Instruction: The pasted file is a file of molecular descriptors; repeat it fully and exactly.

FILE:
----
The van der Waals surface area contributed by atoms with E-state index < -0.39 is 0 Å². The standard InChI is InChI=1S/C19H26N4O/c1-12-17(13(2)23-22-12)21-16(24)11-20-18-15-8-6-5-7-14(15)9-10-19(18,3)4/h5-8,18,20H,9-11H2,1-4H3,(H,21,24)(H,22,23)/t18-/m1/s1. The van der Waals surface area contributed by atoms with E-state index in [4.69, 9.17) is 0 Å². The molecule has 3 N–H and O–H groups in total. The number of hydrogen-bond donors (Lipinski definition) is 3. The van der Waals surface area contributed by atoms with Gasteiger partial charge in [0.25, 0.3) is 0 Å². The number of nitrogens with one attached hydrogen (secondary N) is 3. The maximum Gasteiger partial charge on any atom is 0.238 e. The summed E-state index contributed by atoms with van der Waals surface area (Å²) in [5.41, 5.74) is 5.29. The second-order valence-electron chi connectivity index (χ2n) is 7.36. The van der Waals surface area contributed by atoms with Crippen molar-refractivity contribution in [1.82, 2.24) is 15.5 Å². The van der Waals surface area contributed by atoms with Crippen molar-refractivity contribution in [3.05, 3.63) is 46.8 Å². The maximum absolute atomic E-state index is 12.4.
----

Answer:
The van der Waals surface area contributed by atoms with E-state index < -0.39 is 0 Å². The standard InChI is InChI=1S/C19H26N4O/c1-12-17(13(2)23-22-12)21-16(24)11-20-18-15-8-6-5-7-14(15)9-10-19(18,3)4/h5-8,18,20H,9-11H2,1-4H3,(H,21,24)(H,22,23)/t18-/m1/s1. The van der Waals surface area contributed by atoms with E-state index in [4.69, 9.17) is 0 Å². The molecule has 3 N–H and O–H groups in total. The number of hydrogen-bond donors (Lipinski definition) is 3. The van der Waals surface area contributed by atoms with Gasteiger partial charge in [0.25, 0.3) is 0 Å². The number of nitrogens with one attached hydrogen (secondary N) is 3. The maximum Gasteiger partial charge on any atom is 0.238 e. The summed E-state index contributed by atoms with van der Waals surface area (Å²) in [5.41, 5.74) is 5.29. The second-order valence-electron chi connectivity index (χ2n) is 7.36. The van der Waals surface area contributed by atoms with Crippen molar-refractivity contribution in [1.82, 2.24) is 15.5 Å². The van der Waals surface area contributed by atoms with Crippen molar-refractivity contribution in [3.05, 3.63) is 46.8 Å². The maximum absolute atomic E-state index is 12.4.